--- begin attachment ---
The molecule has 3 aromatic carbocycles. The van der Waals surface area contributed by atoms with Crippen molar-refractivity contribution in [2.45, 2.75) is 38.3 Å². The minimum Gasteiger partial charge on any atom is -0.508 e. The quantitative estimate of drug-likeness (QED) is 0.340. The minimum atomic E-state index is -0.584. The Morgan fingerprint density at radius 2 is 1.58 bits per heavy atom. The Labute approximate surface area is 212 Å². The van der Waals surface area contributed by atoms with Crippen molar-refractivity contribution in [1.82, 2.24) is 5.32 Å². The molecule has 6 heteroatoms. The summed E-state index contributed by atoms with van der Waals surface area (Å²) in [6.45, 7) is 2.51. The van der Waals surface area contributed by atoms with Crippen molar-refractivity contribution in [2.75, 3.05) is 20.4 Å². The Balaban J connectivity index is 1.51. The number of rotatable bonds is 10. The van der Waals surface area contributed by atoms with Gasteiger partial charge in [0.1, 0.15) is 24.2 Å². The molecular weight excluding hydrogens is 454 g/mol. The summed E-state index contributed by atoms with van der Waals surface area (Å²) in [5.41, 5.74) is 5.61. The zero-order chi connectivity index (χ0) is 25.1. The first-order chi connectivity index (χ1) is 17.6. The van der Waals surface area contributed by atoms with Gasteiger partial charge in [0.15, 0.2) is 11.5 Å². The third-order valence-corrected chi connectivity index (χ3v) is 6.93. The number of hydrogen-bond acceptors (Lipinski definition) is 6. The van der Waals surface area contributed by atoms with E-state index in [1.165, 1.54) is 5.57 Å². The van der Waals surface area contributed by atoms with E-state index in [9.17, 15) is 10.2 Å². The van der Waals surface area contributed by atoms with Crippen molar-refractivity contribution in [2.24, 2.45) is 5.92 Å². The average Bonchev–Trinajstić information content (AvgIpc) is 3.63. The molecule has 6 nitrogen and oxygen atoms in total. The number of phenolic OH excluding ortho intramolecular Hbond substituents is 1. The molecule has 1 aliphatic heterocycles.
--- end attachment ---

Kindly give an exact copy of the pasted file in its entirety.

The molecule has 3 aromatic carbocycles. The van der Waals surface area contributed by atoms with Crippen molar-refractivity contribution in [2.45, 2.75) is 38.3 Å². The minimum Gasteiger partial charge on any atom is -0.508 e. The quantitative estimate of drug-likeness (QED) is 0.340. The minimum atomic E-state index is -0.584. The Morgan fingerprint density at radius 2 is 1.58 bits per heavy atom. The Labute approximate surface area is 212 Å². The van der Waals surface area contributed by atoms with Crippen molar-refractivity contribution in [1.82, 2.24) is 5.32 Å². The molecule has 6 heteroatoms. The summed E-state index contributed by atoms with van der Waals surface area (Å²) in [6.45, 7) is 2.51. The van der Waals surface area contributed by atoms with Crippen molar-refractivity contribution in [2.75, 3.05) is 20.4 Å². The Balaban J connectivity index is 1.51. The number of rotatable bonds is 10. The van der Waals surface area contributed by atoms with Gasteiger partial charge in [0.1, 0.15) is 24.2 Å². The molecular weight excluding hydrogens is 454 g/mol. The summed E-state index contributed by atoms with van der Waals surface area (Å²) in [5.41, 5.74) is 5.61. The zero-order chi connectivity index (χ0) is 25.1. The first-order chi connectivity index (χ1) is 17.6. The van der Waals surface area contributed by atoms with Gasteiger partial charge in [0.15, 0.2) is 11.5 Å². The third-order valence-corrected chi connectivity index (χ3v) is 6.93. The number of hydrogen-bond acceptors (Lipinski definition) is 6. The van der Waals surface area contributed by atoms with E-state index in [1.165, 1.54) is 5.57 Å². The van der Waals surface area contributed by atoms with E-state index in [9.17, 15) is 10.2 Å². The van der Waals surface area contributed by atoms with Crippen molar-refractivity contribution in [2.24, 2.45) is 5.92 Å². The average Bonchev–Trinajstić information content (AvgIpc) is 3.63. The molecule has 6 nitrogen and oxygen atoms in total. The number of phenolic OH excluding ortho intramolecular Hbond substituents is 1. The molecule has 1 aliphatic heterocycles.